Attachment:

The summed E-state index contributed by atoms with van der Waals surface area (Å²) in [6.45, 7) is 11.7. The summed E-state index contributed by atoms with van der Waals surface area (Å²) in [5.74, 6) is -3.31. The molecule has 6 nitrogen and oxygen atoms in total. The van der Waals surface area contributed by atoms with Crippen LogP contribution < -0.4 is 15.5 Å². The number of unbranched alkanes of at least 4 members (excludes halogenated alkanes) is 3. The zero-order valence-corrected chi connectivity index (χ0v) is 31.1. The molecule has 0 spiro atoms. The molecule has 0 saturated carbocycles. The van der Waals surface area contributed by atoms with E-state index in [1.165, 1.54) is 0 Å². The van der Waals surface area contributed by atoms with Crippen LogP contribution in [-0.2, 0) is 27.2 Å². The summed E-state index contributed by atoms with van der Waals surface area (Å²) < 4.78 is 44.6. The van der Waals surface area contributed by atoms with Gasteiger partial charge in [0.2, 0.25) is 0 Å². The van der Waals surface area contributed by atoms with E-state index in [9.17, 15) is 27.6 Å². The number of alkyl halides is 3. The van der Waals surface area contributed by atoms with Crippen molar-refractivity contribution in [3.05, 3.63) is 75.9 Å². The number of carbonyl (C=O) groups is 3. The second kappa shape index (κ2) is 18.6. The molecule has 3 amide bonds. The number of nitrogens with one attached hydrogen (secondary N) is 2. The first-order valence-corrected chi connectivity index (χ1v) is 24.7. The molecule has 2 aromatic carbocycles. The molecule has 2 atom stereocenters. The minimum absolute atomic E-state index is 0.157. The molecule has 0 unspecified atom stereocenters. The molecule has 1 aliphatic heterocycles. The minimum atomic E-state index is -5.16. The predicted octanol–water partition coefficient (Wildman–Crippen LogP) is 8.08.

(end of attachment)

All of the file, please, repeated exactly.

The summed E-state index contributed by atoms with van der Waals surface area (Å²) in [6.45, 7) is 11.7. The summed E-state index contributed by atoms with van der Waals surface area (Å²) in [5.74, 6) is -3.31. The molecule has 6 nitrogen and oxygen atoms in total. The van der Waals surface area contributed by atoms with Crippen LogP contribution < -0.4 is 15.5 Å². The number of unbranched alkanes of at least 4 members (excludes halogenated alkanes) is 3. The zero-order valence-corrected chi connectivity index (χ0v) is 31.1. The molecule has 0 spiro atoms. The molecule has 0 saturated carbocycles. The van der Waals surface area contributed by atoms with E-state index in [1.165, 1.54) is 0 Å². The van der Waals surface area contributed by atoms with Crippen LogP contribution in [-0.2, 0) is 27.2 Å². The summed E-state index contributed by atoms with van der Waals surface area (Å²) < 4.78 is 44.6. The van der Waals surface area contributed by atoms with Gasteiger partial charge in [0.2, 0.25) is 0 Å². The van der Waals surface area contributed by atoms with E-state index in [9.17, 15) is 27.6 Å². The number of alkyl halides is 3. The van der Waals surface area contributed by atoms with Crippen molar-refractivity contribution in [3.05, 3.63) is 75.9 Å². The number of carbonyl (C=O) groups is 3. The second kappa shape index (κ2) is 18.6. The molecule has 3 amide bonds. The number of nitrogens with one attached hydrogen (secondary N) is 2. The first-order valence-corrected chi connectivity index (χ1v) is 24.7. The molecule has 2 aromatic carbocycles. The molecule has 2 atom stereocenters. The minimum absolute atomic E-state index is 0.157. The molecule has 0 unspecified atom stereocenters. The molecule has 1 aliphatic heterocycles. The minimum atomic E-state index is -5.16. The predicted octanol–water partition coefficient (Wildman–Crippen LogP) is 8.08.